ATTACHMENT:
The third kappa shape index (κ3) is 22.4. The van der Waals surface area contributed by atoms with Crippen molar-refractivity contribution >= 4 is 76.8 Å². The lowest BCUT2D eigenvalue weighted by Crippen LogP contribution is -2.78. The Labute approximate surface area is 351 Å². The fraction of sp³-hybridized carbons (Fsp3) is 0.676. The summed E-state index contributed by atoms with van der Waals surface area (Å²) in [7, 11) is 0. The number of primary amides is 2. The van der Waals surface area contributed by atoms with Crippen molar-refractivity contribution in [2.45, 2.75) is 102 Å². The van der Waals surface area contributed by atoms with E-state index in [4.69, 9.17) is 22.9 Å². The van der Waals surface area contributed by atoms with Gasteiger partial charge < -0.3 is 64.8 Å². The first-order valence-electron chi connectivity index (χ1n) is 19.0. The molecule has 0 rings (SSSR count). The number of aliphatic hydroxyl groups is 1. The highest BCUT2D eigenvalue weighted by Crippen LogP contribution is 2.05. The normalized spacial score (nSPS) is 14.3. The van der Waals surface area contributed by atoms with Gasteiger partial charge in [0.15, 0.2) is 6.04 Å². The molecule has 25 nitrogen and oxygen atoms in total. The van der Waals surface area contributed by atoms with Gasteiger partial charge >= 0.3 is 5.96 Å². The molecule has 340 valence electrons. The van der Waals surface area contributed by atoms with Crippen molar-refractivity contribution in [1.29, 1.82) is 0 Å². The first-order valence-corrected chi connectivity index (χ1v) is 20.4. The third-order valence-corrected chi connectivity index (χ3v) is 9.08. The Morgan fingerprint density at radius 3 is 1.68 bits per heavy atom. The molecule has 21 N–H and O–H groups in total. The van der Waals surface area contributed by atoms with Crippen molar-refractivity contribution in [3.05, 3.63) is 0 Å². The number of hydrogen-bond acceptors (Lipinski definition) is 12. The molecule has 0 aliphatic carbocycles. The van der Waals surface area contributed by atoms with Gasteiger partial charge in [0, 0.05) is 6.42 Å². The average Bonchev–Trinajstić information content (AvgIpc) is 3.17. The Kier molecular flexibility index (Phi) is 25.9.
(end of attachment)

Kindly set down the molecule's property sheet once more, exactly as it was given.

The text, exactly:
The third kappa shape index (κ3) is 22.4. The van der Waals surface area contributed by atoms with Crippen molar-refractivity contribution >= 4 is 76.8 Å². The lowest BCUT2D eigenvalue weighted by Crippen LogP contribution is -2.78. The Labute approximate surface area is 351 Å². The fraction of sp³-hybridized carbons (Fsp3) is 0.676. The summed E-state index contributed by atoms with van der Waals surface area (Å²) in [7, 11) is 0. The number of primary amides is 2. The van der Waals surface area contributed by atoms with Crippen molar-refractivity contribution in [2.45, 2.75) is 102 Å². The van der Waals surface area contributed by atoms with E-state index in [4.69, 9.17) is 22.9 Å². The van der Waals surface area contributed by atoms with Gasteiger partial charge < -0.3 is 64.8 Å². The first-order valence-electron chi connectivity index (χ1n) is 19.0. The molecule has 0 rings (SSSR count). The number of aliphatic hydroxyl groups is 1. The highest BCUT2D eigenvalue weighted by Crippen LogP contribution is 2.05. The normalized spacial score (nSPS) is 14.3. The van der Waals surface area contributed by atoms with Gasteiger partial charge in [0.15, 0.2) is 6.04 Å². The molecule has 25 nitrogen and oxygen atoms in total. The van der Waals surface area contributed by atoms with Gasteiger partial charge >= 0.3 is 5.96 Å². The molecule has 340 valence electrons. The van der Waals surface area contributed by atoms with Crippen molar-refractivity contribution in [1.29, 1.82) is 0 Å². The first-order valence-corrected chi connectivity index (χ1v) is 20.4. The third-order valence-corrected chi connectivity index (χ3v) is 9.08. The Morgan fingerprint density at radius 3 is 1.68 bits per heavy atom. The molecule has 21 N–H and O–H groups in total. The van der Waals surface area contributed by atoms with Crippen molar-refractivity contribution in [3.05, 3.63) is 0 Å². The number of hydrogen-bond acceptors (Lipinski definition) is 12. The molecule has 0 aliphatic carbocycles. The van der Waals surface area contributed by atoms with Gasteiger partial charge in [0, 0.05) is 6.42 Å². The average Bonchev–Trinajstić information content (AvgIpc) is 3.17. The Kier molecular flexibility index (Phi) is 25.9.